Southern Arkansas still has out the welcome mat for rain, but growers in central and northeastern Arkansas could use a little dry weather to get more seed into the ground.

Southern Arkansas still has out the welcome mat for rain, but growers in central and northeastern Arkansas could use a little dry weather to get more seed into the ground.

The White River in northeastern Arkansas may make farmers wait a little longer.

“The National Weather Service has posted a predicted crest of 31.5 feet on the White River at Augusta on Sunday,” Jim Crow, executive director of the Woodruff County Farm Service Agency said Thursday. “That level will flood many thousands of productive cropland acres in Jackson, Woodruff, and White counties.”

Crow said at that height, the effects of the White River’s rising water could be much more damaging and significant than when the predicted crest was around 30 feet.

Eugene Terhune, Woodruff County extension staff chair for the University of Arkansas System Division of Agriculture, said Thursday morning that growers in his county reported 1.25 to 1.5 inches of rain, with about half of that amount occurring since midnight.

“We did get small acreage of corn and rice planted before the rain,” he said. “Corn planted six days ago is spiking out of the ground today.

“If we don’t get any more rain some growers would start back with field work on Tuesday,” Terhune said. “If we get more rain, it will push field work back even further.”

The forecast for northeastern Arkansas, which originates from the National Weather Service in Memphis, Tenn., calls for a slight chance of showers on Saturday, but sunshine through Wednesday.

In Union County, on the Louisiana border, the rain has been a welcome sight.

“We soaked it up and we’re just hoping it continues for a little longer,” said Robin Bridges, Union County extension staff chair for the University of Arkansas System Division of Agriculture.

Union County, along with much of southern Arkansas, endured drought last year and Nature is slowly making up the moisture deficit.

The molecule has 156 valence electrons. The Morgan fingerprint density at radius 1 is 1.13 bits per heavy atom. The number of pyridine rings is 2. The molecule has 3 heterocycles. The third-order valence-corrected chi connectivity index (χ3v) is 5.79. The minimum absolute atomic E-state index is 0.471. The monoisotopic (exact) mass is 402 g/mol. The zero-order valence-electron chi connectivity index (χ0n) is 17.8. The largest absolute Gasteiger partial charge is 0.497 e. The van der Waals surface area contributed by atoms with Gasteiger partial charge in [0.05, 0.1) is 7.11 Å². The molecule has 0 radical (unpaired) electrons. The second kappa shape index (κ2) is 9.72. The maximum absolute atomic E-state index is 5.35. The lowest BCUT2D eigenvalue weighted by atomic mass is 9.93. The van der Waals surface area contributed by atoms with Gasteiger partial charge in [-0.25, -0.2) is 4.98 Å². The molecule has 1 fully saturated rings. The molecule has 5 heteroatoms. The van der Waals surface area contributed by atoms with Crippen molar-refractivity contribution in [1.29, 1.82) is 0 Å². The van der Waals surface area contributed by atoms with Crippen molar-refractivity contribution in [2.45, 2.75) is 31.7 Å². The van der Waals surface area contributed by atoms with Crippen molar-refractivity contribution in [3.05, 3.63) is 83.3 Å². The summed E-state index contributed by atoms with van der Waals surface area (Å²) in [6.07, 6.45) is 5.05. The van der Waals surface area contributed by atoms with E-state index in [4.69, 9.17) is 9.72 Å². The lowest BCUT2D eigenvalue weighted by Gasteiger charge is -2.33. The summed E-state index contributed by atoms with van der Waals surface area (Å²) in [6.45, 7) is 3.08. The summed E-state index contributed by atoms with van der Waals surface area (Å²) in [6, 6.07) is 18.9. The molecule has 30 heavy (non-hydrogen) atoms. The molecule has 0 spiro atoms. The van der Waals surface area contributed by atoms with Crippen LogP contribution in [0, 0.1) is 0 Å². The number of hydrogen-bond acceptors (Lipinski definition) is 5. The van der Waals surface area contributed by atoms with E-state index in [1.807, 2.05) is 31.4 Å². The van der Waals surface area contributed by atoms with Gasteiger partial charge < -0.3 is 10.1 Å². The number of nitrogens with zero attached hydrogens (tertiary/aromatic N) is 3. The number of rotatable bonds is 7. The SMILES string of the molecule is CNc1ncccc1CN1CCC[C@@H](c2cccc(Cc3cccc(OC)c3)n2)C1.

“I poured 4.5 inches out from the rain gauge in front of the office here in El Dorado,” he said. “It’s good that this came in a two-day period, instead of all pouring out and all running off. Even with the large amounts, it had time to soak in and recharge the Sparta aquifer.”

Those with pastures are hoping that nighttime temperatures will stay fairly low for a few weeks.

“The guys with grass and clover are hoping for another month of cool – with nighttime temperatures in the 60s – so they can get the most out of winter forages,” Bridges said. “The rain will help the transition from cool season to warm season forages.”

According to the U.S. Drought Monitor map for March 20, less than 2 percent of the state has any drought – all confined to Miller and Lafayette counties. One year ago, nearly the opposite was true, with more than 98 percent of the state in drought.

A list of resources for cleaning up after a flood are located at http://www.uaex.edu/news/pressroom/storm_recovery/default.htm.

The Cooperative Extension Service is part of the University of Arkansas System Division of Agriculture and offers its programs to all eligible persons regardless of race, color, national origin, religion, gender, age, disability, marital or veteran status, or any other legally protected status, and is an Affirmative Action/Equal Opportunity Employer.

Mary Hightower is with the Cooperative Extension Service of the U of A System Division of Agriculture.